The longest running Amphibian Community on the Internet.

Tags Register FAQ Calendar Search Today's Posts Mark Forums Read Caudata.org Store

Notices

Axolotls (Ambystoma mexicanum) A dedicated topic for those seeking help with Axolotls, showing off your photos, or just to talk about them.

Reply

 

Thread Tools Display Modes
Old 13th January 2020   #1
AbiFilm
Junior Member
 
Join Date: Jan 2020
Nationality:
Posts: 1
Gallery Images: 0
Comments: 0
Rep: AbiFilm is an unknown quantity at this point
Question BBC Filming - Axolotl behaviours?

Hi everyone,

I work at the BBC and am thinking about the potential of filming axolotls as part of a new series. I am just wondering what interesting behaviour they show and thought you guys would be the perfect people to ask! I know one of the most interesting things about axolotls is their ability to regenerate limbs Ė however what I am interested in is their courtship display behaviours and behaviours towards eggs (for example behaviours such as folding individual eggs within a leaf as other species do).

It would be great to hear your thoughts! Thank you so much.

Abi



AbiFilm is offline   Reply With Quote
Old 4 Weeks Ago   #2
Tinamlat
Junior Member
 
Join Date: Dec 2019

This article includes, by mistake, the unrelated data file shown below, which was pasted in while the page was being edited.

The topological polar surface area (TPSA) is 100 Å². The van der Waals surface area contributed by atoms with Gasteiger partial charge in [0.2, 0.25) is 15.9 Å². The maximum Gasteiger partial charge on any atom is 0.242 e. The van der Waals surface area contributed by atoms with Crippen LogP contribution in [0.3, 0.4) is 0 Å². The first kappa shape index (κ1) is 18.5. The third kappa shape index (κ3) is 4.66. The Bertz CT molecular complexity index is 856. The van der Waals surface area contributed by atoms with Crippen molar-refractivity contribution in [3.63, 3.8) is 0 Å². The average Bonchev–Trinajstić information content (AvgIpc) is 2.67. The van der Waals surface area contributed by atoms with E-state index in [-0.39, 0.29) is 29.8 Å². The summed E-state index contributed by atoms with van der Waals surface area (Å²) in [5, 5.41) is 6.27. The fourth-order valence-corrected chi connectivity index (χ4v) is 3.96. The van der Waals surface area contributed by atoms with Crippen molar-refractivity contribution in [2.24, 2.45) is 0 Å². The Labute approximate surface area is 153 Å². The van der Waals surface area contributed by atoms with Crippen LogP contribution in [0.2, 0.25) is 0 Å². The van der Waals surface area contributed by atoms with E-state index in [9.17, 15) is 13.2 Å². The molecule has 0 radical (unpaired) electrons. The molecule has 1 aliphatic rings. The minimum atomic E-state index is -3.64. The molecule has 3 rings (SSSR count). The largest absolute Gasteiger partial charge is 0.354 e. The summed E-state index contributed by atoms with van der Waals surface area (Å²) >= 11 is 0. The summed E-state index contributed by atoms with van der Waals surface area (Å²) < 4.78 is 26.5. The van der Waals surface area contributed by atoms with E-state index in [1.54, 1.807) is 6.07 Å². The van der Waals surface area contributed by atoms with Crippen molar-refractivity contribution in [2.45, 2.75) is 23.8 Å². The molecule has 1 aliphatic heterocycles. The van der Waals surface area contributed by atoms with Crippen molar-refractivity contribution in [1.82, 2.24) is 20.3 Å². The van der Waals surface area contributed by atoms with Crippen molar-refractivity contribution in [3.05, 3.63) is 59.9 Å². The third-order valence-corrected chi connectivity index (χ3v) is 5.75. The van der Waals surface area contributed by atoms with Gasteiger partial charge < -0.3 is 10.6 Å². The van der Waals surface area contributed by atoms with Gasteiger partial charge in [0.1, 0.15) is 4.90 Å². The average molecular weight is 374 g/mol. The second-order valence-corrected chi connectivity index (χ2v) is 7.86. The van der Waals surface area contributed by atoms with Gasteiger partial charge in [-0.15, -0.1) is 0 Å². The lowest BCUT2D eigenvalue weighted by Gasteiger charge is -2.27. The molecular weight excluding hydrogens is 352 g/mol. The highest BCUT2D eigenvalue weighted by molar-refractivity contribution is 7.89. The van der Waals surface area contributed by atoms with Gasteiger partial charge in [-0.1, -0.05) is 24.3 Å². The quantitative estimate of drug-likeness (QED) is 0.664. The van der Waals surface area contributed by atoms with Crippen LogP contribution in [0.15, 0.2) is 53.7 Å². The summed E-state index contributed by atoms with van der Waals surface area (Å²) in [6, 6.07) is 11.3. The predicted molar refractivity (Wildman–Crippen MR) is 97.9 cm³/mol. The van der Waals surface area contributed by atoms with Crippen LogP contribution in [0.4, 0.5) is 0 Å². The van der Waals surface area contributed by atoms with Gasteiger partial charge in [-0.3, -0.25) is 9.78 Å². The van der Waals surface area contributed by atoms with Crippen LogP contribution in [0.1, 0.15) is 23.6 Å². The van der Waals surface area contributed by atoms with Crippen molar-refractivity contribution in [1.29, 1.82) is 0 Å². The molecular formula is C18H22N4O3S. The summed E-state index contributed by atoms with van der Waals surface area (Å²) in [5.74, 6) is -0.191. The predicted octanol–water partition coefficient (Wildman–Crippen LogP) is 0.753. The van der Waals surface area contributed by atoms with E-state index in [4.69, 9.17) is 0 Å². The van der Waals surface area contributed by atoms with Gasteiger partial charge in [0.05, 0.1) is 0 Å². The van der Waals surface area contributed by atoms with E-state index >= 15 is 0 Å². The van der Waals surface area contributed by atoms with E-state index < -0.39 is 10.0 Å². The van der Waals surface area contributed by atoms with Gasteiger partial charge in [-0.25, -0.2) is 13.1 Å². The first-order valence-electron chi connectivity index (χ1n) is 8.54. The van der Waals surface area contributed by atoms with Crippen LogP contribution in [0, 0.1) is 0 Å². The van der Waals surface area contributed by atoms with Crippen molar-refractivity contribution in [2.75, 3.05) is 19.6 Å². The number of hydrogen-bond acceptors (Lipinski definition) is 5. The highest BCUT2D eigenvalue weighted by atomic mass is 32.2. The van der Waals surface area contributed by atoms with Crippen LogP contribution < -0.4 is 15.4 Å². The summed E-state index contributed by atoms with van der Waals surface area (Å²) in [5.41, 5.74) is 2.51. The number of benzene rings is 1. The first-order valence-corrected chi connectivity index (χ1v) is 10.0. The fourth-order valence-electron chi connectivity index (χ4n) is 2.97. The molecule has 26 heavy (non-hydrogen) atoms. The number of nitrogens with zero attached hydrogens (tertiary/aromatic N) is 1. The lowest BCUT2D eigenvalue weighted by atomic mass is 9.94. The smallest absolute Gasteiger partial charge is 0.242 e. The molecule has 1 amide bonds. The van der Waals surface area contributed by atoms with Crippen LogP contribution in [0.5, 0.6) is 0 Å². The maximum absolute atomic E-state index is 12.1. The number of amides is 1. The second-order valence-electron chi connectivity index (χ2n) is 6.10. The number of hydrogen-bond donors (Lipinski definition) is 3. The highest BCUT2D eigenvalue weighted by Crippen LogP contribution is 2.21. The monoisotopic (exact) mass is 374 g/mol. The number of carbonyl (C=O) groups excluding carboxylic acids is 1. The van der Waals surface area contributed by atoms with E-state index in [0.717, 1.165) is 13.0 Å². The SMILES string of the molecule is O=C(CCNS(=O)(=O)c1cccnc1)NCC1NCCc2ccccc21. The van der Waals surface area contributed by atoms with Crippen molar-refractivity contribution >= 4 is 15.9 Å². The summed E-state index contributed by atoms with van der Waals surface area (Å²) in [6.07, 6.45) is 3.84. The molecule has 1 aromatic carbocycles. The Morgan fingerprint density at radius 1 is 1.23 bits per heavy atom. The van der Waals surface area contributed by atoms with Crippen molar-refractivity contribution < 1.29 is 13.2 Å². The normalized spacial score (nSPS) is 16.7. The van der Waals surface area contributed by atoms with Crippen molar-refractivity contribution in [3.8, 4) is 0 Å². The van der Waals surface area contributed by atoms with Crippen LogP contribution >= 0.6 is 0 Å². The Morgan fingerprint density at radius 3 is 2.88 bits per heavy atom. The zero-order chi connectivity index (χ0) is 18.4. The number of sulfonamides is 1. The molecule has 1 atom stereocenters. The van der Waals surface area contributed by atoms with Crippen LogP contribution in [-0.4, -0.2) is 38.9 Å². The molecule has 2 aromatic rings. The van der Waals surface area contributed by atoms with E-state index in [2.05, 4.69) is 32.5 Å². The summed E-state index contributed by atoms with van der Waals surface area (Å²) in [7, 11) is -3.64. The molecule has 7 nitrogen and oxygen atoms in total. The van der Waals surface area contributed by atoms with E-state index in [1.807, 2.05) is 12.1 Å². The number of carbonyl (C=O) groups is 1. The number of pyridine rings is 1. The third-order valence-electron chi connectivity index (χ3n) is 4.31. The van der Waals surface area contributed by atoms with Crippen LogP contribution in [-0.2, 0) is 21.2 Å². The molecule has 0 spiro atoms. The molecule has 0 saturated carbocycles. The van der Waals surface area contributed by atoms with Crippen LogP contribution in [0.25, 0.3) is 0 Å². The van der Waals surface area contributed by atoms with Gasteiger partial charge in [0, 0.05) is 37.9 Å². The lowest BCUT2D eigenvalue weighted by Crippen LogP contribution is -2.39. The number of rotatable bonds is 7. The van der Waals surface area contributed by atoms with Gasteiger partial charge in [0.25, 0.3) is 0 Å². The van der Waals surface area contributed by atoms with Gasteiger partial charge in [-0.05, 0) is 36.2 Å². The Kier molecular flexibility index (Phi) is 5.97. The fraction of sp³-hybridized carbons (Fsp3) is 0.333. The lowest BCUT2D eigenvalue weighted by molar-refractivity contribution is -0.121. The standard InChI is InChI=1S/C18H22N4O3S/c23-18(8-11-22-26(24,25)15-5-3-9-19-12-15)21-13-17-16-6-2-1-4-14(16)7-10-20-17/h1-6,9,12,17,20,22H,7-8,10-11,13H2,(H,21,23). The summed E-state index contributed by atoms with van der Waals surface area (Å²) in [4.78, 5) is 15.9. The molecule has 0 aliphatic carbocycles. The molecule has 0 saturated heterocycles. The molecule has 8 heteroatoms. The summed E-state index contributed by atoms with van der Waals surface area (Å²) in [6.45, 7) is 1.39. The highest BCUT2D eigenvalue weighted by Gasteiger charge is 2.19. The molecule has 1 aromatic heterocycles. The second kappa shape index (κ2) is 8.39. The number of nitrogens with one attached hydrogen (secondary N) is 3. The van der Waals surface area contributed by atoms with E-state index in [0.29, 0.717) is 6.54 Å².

Nationality:
Location: [ Members Only ]
Posts: 7
Gallery Images: 0
Comments: 0
Rep: Tinamlat is an unknown quantity at this point
Default Re: BBC Filming - Axolotl behaviours?

The only courtship behavior I can think of off the bat would be that the male will nudge the femaleís hind end with his nose to stimulate her letting down eggs to be fertilized. Essentially she will walk around leaving a trail for him to then fertilize. I donít have any personal experience with mating but thatís what Iíve heard. Also Axolotls are known for their cute little yawns, that might be something youíd be interested in featuring. Another unique feature to Axolotls is that they stay in the neonatal phase Unlike most salamanders, and are fully aquatic, never leaving the water (except for rare cases).



Tinamlat is offline   Reply With Quote
Old 3 Weeks Ago   #3
Kitan
Member
 
Join Date: Nov 2019
Nationality:
Location: [ Members Only ]
Posts: 97
Gallery Images: 3
Comments: 1
Rep: Kitan has given good advice and informationKitan has given good advice and information
Default Re: BBC Filming - Axolotl behaviours?

Close! What happens is the male leaves little sperm packets lying about and then nudges the female around to each packet in kind of a dance. When she is over the packet, she takes in the packets to fertilize her eggs. Then 12 to 72 hours later, she will lay up to 1,500 eggs (averaging between 150 and 450), individually, pretty much anywhere In wild, leucistic, and melanoid axolotls, these eggs will be black, while in albino, gold, and copper the eggs will be white. Mom has literally no maternal instinct and axolotls snap at pretty much anything that moves, so they will eat their young if they are not removed. Likewise, juvenile axolotls are well know for their cannibalistic tendencies, resulting in missing limbs if they are not separated until 5 inches in length.